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The Effect of a Dividend Tax Hike

A few weeks ago the Senate Budget Committee passed its fiscal 2011 budget resolution.  I'll leave it to the others to hash out the overarching economic effects of tax increases.  Instead I'd like to opine for a few minutes on the effect of a dividend tax increase (a 164% hike at the top tier) on investment in the kind of utility infrastructure we need.

Economists on both sides of the tax issue agree: Incentives matter.  Consider this USA Today piece:

"Utility stocks used to be so solid that they were considered safe enough for widows and orphans. The industry's steady dividends and stable financial performance was perfect for those kinds of investors, who couldn't afford to take much risk.  With utility deregulation came a lot of uncertainty. But now, an increasing number of investors, interested in dividends, are looking again at utility stocks."

Investors have been attracted to utility stocks because they have been paying out higher dividends more reliably than many other types of companies.  But investors were attracted to dividends in part because of the relatively low tax rate - 15% since 2003.  Most investors don't see that kind of taxable income rate anywhere else.

But that low tax rate is set to expire at the end of this year.  President Obama advocated - in both his campaign and in his 2011 budget - a new dividend tax rate of 20%.  But the Senate Budget Committee would raise it to 39.6% - more than 2.5 times the current rate.  That much-higher rate is likely to become law, the Wall Street Journal reported in a worthwhile article that explains the nuances of the increase.

So if low dividend tax rates incentivized investors to put their money into utility stocks, what would a high dividend tax rate do? 

The Edison Electrical Institute reported this the other day:

"U.S. utility stocks, long a safe haven for many investors in the midst of worldwide economic unrest, may struggle to attract shareholders if a looming hike in federal taxes on dividend income becomes a reality. . . A dividend tax hike of [the magnitude proposed] could deal a heavy blow to utilities. . . And it could deter new capital investments in electricity infrastructure, such as transmission lines, renewable energy projects and new nuclear reactors."

The Tax Foundation just released a study on The Economic Effects of the Lower Tax Rate on Dividends.  Its key findings:

  • Corporate profits are subject to double taxation in the U.S.  The return on a new equity-financed investment is taxed under the corporate income tax and again under the individual income tax when received by investors as dividend payment or realized as capital gains. This double taxation discourages productive capital formation and ultimately reduces wages and living standards.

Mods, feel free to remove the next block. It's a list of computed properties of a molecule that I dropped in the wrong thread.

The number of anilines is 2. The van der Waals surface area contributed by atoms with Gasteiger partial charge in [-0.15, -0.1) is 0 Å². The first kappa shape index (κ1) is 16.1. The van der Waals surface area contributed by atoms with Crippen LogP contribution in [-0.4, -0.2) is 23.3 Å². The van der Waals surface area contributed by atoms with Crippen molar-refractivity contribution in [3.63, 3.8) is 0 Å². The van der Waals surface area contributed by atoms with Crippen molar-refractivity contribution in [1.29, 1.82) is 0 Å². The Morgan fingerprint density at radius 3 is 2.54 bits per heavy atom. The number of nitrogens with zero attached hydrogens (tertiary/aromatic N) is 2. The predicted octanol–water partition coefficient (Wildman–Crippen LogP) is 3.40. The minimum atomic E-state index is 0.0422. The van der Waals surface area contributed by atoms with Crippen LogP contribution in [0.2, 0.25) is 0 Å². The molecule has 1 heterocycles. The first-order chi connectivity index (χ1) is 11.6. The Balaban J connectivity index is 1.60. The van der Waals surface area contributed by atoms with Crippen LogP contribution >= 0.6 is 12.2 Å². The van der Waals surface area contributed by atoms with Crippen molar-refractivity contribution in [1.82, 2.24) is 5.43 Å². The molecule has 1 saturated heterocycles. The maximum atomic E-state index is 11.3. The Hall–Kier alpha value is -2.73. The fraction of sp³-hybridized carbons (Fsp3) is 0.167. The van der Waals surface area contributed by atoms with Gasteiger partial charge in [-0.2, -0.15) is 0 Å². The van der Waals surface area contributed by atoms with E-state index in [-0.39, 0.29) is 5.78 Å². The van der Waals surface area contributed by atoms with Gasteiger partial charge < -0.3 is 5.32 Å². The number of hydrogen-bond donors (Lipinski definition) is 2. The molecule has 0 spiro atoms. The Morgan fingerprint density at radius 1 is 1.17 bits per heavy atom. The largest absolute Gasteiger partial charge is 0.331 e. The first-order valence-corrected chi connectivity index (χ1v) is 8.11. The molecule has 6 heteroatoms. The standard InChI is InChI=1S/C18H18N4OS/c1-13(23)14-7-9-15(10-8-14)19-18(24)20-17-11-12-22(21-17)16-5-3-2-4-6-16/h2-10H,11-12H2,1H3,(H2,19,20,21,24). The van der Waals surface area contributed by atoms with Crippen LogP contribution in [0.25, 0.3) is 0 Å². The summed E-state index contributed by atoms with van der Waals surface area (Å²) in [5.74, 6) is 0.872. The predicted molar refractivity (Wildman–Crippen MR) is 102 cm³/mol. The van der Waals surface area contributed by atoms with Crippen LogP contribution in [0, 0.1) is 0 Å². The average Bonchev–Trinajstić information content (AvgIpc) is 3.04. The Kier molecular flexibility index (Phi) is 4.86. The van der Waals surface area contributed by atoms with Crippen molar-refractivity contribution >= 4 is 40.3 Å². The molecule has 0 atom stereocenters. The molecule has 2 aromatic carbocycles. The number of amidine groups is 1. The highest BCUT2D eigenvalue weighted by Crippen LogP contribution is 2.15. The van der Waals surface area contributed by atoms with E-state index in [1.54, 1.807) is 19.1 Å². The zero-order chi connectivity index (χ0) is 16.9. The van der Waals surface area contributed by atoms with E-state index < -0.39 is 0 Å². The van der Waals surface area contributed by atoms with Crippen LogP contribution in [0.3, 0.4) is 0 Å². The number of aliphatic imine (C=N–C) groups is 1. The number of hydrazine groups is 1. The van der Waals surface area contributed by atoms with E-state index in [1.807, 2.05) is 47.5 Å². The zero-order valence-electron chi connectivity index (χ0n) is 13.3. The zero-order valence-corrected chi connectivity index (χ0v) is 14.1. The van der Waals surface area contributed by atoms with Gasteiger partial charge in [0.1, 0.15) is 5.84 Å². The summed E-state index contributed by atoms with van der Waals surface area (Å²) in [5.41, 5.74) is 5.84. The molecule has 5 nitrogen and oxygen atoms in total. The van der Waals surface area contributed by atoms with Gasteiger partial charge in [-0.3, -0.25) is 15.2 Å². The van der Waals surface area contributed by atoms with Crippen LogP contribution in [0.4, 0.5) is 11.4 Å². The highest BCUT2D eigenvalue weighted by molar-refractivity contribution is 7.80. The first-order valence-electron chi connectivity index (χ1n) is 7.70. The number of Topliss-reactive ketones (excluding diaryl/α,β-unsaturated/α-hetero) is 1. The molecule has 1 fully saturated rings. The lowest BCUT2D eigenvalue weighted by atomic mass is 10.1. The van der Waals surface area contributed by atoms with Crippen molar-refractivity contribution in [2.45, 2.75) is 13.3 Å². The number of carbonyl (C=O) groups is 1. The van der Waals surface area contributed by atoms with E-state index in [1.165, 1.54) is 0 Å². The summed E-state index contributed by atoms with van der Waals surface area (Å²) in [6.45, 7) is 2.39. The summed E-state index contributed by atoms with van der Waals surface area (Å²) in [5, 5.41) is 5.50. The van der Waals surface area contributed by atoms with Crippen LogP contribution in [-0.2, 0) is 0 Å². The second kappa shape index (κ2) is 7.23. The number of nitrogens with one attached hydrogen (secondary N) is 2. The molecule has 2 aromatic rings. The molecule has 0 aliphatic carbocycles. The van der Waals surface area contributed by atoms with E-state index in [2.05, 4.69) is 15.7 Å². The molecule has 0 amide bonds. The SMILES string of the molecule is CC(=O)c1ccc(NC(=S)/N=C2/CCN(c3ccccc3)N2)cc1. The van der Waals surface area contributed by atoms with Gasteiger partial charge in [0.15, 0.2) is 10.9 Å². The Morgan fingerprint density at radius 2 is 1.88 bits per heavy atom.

• When the high dividend tax rate is considered in conjunction with the high U.S. corporate tax rate - the second-highest among OECD countries, exceeded only by Japan - concern over the competitiveness of the United States as a place to locate investment can only grow.

Who will be affected?

Everyone who owns dividend-paying stock.  Some people argue that the dividend tax hike will impact only the wealthiest Americans.  Yet according to a study released earlier this year by Ernst & Young, in 2007 among taxpayers reporting qualified dividends:

  • 61 percent were 50 and older
  • 30 percent were 65 and older
  • 65 percent had incomes less than $100,000
  • 36 percent had incomes less than $50,000

In fact, dividend-paying utility stocks have long been considered a relatively stable income-generating investment for people living on fixed incomes, in or near retirement.  Not the fat cats that some reports would like us to imagine.

Utilities. Utilities rely on investors, in part, to finance capital projects - new power plants and transmission lines, renewable energy projects, upgrades to water and wastewater facilities.  If investors are less attracted to dividend-paying utility stocks because of the much-higher dividend tax rate, utilities could have more difficulty financing important infrastructure projects.

All of us.  Even for those who don't own dividend-paying stock (or don't plan to), most everyone benefits from utility infrastructure - power plants, transmission lines, gas distribution pipes, water treatment plants, sewers.  A tax hike that would hurt utilities' ability to finance new infrastructure projects, then, would affect all of us.

What's your take?  Write a comment below -- no registration required.

Written on Wednesday, 09 June 2010 12:00 by Gary Yaquinto

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